Struts 2

After a few years of slogging away trying to understand Spring MVC, which for me seems to be a never ending task, I started looking at Struts 2. It’s certainly an improvement over Spring MVC, that’s for sure.

Then a friend encouraged me to look at Wicket. There are a lot of web frameworks out there and I’d heard of Wicket. So I finally sat down and read through 5 Days of Wicket and I have to say, my initial impression is good. But I won’t really know until I start doing a sample application with it.

I’ve been working on a trivial sample Struts 2 application after finishing Struts 2 In Action, and there are some warts that bother me. One thing that immediately bothered me while reading the book is how in your jsp files OGNL expressions use %{variable} instead of the typical jsp ${variable}. And you often use just variable. And then sometimes you use %{'variable'}. And sometimes #variable.

As an example of how this is perplexing, one of my trivial examples starts with a page with a form and then you‘re redirected to the second page. The form data, the user‘s name and email, are passed as GET parameters on the redirect:

        <action name="userAdd">
            <result name="success" type="redirectAction">
                <param name="actionName">list</param>
                <param name="userName">%{user.name}</param>
                <param name="userEmail">%{user.email}</param>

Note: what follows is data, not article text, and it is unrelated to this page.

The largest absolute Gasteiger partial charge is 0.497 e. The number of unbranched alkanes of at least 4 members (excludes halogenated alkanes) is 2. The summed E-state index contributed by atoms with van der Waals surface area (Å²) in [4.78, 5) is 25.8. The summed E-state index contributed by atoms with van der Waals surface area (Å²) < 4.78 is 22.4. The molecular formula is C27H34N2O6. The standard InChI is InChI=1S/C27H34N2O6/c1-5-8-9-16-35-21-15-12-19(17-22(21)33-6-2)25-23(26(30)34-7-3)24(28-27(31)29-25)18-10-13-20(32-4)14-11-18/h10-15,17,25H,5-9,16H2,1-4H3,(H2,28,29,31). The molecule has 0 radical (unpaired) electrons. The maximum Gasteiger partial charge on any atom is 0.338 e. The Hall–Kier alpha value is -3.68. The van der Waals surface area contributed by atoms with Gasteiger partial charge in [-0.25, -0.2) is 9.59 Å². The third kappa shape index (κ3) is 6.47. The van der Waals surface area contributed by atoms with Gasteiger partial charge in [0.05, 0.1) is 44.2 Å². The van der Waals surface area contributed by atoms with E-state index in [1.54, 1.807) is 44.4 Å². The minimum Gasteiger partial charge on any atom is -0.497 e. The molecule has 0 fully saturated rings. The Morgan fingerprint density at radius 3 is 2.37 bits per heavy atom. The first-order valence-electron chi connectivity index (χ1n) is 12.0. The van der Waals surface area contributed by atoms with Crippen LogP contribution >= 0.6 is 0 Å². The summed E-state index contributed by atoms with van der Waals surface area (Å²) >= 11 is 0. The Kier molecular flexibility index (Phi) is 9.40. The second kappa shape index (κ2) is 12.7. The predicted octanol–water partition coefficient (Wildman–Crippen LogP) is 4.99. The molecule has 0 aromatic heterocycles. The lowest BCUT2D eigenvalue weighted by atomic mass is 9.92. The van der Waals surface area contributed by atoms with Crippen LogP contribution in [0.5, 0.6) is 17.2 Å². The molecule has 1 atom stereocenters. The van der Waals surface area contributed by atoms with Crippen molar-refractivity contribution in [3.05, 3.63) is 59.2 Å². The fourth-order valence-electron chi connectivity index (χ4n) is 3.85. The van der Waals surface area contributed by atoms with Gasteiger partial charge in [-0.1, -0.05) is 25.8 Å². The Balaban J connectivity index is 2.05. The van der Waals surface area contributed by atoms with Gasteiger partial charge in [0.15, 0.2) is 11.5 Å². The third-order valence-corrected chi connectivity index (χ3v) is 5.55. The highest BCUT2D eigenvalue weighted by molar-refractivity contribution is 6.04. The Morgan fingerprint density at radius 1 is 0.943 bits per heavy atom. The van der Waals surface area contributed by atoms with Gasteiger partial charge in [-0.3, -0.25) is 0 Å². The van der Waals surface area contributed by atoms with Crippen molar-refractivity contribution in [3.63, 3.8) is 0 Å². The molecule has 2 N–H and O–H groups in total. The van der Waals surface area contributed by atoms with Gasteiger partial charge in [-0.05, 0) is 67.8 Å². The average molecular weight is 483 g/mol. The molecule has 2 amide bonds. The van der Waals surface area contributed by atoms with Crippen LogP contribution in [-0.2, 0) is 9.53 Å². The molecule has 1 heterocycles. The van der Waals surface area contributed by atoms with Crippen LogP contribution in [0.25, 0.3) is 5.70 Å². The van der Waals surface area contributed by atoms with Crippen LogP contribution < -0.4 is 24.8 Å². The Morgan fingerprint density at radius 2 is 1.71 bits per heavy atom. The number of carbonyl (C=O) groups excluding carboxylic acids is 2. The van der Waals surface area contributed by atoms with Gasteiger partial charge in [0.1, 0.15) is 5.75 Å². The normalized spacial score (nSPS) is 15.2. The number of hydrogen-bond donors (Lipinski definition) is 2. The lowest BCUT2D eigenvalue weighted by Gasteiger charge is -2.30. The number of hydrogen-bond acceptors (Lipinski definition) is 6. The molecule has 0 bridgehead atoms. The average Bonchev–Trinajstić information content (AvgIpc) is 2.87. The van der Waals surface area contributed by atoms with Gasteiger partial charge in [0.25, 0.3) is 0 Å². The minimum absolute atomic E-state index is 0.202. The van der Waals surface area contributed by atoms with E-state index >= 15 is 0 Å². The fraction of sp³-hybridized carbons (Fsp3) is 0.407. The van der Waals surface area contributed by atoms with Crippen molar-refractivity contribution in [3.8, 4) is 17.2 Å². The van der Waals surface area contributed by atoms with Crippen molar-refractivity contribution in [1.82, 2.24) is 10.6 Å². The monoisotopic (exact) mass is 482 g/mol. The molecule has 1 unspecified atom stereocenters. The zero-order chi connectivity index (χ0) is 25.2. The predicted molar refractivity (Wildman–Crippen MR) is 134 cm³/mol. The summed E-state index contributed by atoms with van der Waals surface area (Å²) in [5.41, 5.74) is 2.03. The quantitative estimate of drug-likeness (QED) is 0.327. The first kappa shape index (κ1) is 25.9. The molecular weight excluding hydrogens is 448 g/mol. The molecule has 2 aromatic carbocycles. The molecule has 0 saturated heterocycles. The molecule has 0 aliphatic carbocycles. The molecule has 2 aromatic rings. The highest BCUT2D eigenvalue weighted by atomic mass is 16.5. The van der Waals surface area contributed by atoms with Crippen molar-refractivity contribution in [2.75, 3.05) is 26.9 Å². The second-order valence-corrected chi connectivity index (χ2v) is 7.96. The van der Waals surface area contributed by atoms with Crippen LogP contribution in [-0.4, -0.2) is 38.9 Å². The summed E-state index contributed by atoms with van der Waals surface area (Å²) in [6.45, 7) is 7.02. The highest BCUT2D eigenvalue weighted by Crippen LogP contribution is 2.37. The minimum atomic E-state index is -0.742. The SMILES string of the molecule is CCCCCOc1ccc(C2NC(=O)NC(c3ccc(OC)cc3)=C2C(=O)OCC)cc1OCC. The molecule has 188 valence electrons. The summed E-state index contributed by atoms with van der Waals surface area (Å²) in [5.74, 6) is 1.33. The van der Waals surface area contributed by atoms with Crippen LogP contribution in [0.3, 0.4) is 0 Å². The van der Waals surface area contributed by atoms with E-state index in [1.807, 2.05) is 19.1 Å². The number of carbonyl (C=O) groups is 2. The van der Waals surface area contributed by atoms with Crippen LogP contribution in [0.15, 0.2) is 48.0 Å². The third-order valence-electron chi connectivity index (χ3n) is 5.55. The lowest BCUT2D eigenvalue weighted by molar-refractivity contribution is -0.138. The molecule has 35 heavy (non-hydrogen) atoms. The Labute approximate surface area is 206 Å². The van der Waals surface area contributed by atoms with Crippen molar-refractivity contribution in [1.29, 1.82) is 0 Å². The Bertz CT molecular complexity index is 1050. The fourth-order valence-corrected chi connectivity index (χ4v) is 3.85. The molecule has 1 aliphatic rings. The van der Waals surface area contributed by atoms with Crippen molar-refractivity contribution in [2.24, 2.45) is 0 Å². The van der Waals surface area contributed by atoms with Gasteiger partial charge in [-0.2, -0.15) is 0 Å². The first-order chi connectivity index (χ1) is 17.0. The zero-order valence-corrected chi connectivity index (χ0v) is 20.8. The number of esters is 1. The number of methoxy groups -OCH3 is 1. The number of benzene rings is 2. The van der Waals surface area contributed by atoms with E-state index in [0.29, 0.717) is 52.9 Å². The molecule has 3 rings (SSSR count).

</result>

But at first I used ${} and the email was correct but for user.name the value it substituted was my workstation user name. WTF!? Yes, it’s a java system variable. But that’s the kind of stuff that drives me to drink.

There’s something about the flow between pages or actions that doesn’t seem quite right, but I can’t put my finger on it. On the one hand, they hide the machinery of the POST and GET http methods; in other words, you don’t have to concern yourself with knowing that the initial page display of a web form uses GET and when it’s submitted it uses POST. And that’s probably a good thing. But there’s still something about it that seems klunky.

Another thing that bothered me is that up until recently (the next release as it so happens) Struts 2 didn’t provide any convenient way to adequately test your action classes. In a Struts 2 web application the Action class often does only a part of the work; interceptors do the rest . When you’re testing your Action class you need a test harness to test your Action in concert with the interceptors, and that’s been missing. The next release will have a new plugin, the JUnit plugin, which addresses this. But I find it disappointing that it’s taken them this long to provide something so obviously essential.

So I’m looking forward to trying Wicket. I feel like Goldilocks and the Three Bears; I’m looking for that web framework that will make me say, “Ah, this is just right.”

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